Climate Change Can Spark War

A Somali woman carries sacks of food aid at Jowhar refugee camp, Somalia, Wednesday, Sept. 26, 2007. Tens of thousands of Somalis who fled the violence in their conflict-wracked capital are facing yet another humanitarian crisis, a debilitating food shortage after poor rains. (Image credit: AP Photo/Khalil Senosi)

History may be bound to repeat itself as Earth’s climate continues to warm, with changing temperatures causing food shortages that lead to wars and population declines, according to a new study that builds on earlier work.

The previous study, by David Zhang of the University of Hong Kong, found that swings in temperature were correlated with times of war in Eastern China between 1000 and 1911. Zhang's newer work, detailed in the Nov. 19 online edition of the journal Proceedings of the National Academy of Sciences, broadens its outlook to climate and war records worldwide and also found a correlation between the two.

"This current study covers a much larger spatial area and the conclusions from the current research could be considered general principles," Zhang said.

The research does not represent direct cause-and-effect, but rather suggests a link between climate and conflict.

Looking to the past

Because water supplies, growing seasons and land fertility can be affected by changes in climate, they might prompt food shortages that could in turn lead to conflicts, such as local uprisings, government destabilization and invasions from neighboring regions, the researchers speculate. These conflicts and the food shortages that cause them could both contribute to population declines, they add.

To see whether changes in climate affected the number of wars fought in the past, the researchers examined the time period between 1400 and 1900, when global average temperatures reached extreme lows around 1450, 1640 and 1820, with slightly warmer periods in between.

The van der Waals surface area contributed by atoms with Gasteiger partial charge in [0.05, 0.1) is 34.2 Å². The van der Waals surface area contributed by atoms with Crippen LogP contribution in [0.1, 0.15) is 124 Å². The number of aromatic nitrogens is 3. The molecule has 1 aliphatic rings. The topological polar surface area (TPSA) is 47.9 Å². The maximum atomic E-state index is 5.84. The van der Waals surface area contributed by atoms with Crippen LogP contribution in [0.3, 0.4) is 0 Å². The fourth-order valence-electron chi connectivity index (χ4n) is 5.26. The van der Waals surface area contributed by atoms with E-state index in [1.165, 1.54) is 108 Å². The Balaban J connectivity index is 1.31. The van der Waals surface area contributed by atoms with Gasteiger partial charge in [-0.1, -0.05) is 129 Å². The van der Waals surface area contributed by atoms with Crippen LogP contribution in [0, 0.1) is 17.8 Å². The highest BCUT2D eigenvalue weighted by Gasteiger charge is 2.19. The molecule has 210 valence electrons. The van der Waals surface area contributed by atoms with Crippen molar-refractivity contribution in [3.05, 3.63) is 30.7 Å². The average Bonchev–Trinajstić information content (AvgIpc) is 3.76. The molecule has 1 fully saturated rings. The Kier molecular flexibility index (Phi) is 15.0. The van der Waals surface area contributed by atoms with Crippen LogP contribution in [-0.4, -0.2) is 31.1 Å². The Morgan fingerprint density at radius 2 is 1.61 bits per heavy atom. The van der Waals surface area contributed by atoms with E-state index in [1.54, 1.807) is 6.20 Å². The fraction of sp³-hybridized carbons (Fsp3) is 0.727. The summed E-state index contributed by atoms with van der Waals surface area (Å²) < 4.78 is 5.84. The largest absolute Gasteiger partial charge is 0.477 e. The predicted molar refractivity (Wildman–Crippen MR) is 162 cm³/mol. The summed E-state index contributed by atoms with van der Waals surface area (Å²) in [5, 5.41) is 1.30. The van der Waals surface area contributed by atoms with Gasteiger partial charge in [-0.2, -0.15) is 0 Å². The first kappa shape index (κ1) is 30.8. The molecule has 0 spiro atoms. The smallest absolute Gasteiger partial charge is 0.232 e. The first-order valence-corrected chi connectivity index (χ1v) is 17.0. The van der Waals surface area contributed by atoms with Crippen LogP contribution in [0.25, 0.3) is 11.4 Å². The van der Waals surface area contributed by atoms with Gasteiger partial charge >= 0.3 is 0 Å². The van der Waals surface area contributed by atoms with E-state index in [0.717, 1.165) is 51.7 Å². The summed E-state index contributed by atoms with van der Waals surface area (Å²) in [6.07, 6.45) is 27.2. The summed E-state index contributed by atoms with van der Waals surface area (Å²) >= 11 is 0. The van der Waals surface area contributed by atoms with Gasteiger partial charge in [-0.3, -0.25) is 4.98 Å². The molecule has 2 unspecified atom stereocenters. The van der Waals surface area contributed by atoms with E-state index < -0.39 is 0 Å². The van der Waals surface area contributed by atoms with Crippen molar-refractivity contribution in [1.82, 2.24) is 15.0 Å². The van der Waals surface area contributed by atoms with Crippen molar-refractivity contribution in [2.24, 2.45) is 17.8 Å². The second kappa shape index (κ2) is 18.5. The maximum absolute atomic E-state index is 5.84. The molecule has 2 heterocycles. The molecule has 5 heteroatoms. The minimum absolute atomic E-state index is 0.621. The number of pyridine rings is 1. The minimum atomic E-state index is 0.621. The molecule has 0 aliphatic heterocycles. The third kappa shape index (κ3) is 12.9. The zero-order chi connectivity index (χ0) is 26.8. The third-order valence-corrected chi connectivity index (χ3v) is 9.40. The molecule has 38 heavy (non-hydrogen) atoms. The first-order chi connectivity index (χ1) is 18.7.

Using records reflected in tree rings and ice cores, the researchers compared temperature changes to a database of 4,500 wars worldwide that co-author Peter Brecke of Georgia Tech compiled with funding from the U.S. Institute of Peace.

The results of the comparison showed a cyclic pattern of turbulent periods when temperatures were low, followed by more tranquil times when temperatures were higher.

This correlation doesn't necessarily mean that all-out war is imminent, William Easterling of Pennsylvania State University, who was not affiliated with the work, had said in regards to Zhang's earlier work. However, the changing distribution of resources could certainly increase international tensions, he added.

The new study also showed population declines following each war peak. Specifically, during the frigid 17th century, Europe and Asia experienced more wars of great magnitude and population declines than in more temperate times.

Projecting into the future

To connect temperature changes of less than 1 degree Celsius (1.8 degrees Fahrenheit) to food shortages, the authors used price increases as a measure of decreases in agricultural production and found that when grain prices reached a certain level, wars erupted.

Though these historical periods of climate change featured cooler temperatures, current rising global temperatures could still cause ecological stress that damages agricultural production.

"Even though temperatures are increasing now, the same resulting conflicts may occur since we still greatly depend on the land as our food source," Brecke said.

"The warmer temperatures are probably good for a while, but beyond some level, plants will be stressed," Brecke explained. "With more droughts and a rapidly growing population, it is going to get harder and harder to provide food for everyone, and thus we should not be surprised to see more instances of starvation and probably more cases of hungry people clashing over scarce food and water."

Andrea Thompson
Live Science Contributor

Andrea Thompson is an associate editor at Scientific American, where she covers sustainability, energy and the environment. Prior to that, she was a senior writer covering climate science at Climate Central and a reporter and editor at Live Science, where she primarily covered Earth science and the environment. She holds a graduate degree in science health and environmental reporting from New York University, as well as a bachelor of science and and masters of science in atmospheric chemistry from the Georgia Institute of Technology.